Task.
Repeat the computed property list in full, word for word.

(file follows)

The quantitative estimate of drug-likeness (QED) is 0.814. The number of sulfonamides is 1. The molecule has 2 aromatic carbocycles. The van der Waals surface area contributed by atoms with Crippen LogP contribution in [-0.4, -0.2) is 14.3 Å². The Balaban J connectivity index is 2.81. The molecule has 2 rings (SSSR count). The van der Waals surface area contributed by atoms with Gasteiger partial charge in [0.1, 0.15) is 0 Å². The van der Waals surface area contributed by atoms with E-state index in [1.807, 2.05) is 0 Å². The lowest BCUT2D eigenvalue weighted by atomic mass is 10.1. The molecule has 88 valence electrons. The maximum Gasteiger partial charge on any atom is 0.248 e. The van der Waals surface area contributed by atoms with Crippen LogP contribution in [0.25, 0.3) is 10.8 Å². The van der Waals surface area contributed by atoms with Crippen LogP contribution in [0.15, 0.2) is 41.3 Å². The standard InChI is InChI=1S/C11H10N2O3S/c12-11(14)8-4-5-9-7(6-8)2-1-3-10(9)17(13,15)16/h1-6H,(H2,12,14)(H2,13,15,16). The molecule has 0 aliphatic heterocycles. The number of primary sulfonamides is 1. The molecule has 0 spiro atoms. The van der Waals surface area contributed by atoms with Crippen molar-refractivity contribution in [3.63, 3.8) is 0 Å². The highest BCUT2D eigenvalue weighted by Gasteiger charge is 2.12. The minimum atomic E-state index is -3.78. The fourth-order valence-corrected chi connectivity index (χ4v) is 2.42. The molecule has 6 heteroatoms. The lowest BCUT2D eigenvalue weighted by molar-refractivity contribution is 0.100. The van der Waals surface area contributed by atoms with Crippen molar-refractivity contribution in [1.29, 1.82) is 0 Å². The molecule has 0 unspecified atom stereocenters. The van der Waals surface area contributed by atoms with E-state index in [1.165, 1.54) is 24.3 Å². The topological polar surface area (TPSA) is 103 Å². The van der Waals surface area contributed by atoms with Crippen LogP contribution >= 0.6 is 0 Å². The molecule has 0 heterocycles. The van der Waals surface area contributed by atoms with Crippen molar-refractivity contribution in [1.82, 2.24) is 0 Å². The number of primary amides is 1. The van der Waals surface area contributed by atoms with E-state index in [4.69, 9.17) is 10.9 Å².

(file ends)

The quantitative estimate of drug-likeness (QED) is 0.814. The number of sulfonamides is 1. The molecule has 2 aromatic carbocycles. The van der Waals surface area contributed by atoms with Crippen LogP contribution in [-0.4, -0.2) is 14.3 Å². The Balaban J connectivity index is 2.81. The molecule has 2 rings (SSSR count). The van der Waals surface area contributed by atoms with Gasteiger partial charge in [0.1, 0.15) is 0 Å². The van der Waals surface area contributed by atoms with E-state index in [1.807, 2.05) is 0 Å². The lowest BCUT2D eigenvalue weighted by atomic mass is 10.1. The molecule has 88 valence electrons. The maximum Gasteiger partial charge on any atom is 0.248 e. The van der Waals surface area contributed by atoms with Crippen LogP contribution in [0.25, 0.3) is 10.8 Å². The van der Waals surface area contributed by atoms with Crippen LogP contribution in [0.15, 0.2) is 41.3 Å². The standard InChI is InChI=1S/C11H10N2O3S/c12-11(14)8-4-5-9-7(6-8)2-1-3-10(9)17(13,15)16/h1-6H,(H2,12,14)(H2,13,15,16). The molecule has 0 aliphatic heterocycles. The number of primary sulfonamides is 1. The molecule has 0 spiro atoms. The van der Waals surface area contributed by atoms with Crippen molar-refractivity contribution in [3.63, 3.8) is 0 Å². The highest BCUT2D eigenvalue weighted by Gasteiger charge is 2.12. The minimum atomic E-state index is -3.78. The fourth-order valence-corrected chi connectivity index (χ4v) is 2.42. The molecule has 6 heteroatoms. The lowest BCUT2D eigenvalue weighted by molar-refractivity contribution is 0.100. The van der Waals surface area contributed by atoms with Crippen molar-refractivity contribution in [1.29, 1.82) is 0 Å². The molecule has 0 unspecified atom stereocenters. The van der Waals surface area contributed by atoms with E-state index in [1.165, 1.54) is 24.3 Å². The topological polar surface area (TPSA) is 103 Å². The van der Waals surface area contributed by atoms with Crippen LogP contribution >= 0.6 is 0 Å². The molecule has 0 heterocycles. The van der Waals surface area contributed by atoms with Crippen molar-refractivity contribution in [1.82, 2.24) is 0 Å². The number of primary amides is 1. The van der Waals surface area contributed by atoms with E-state index in [4.69, 9.17) is 10.9 Å².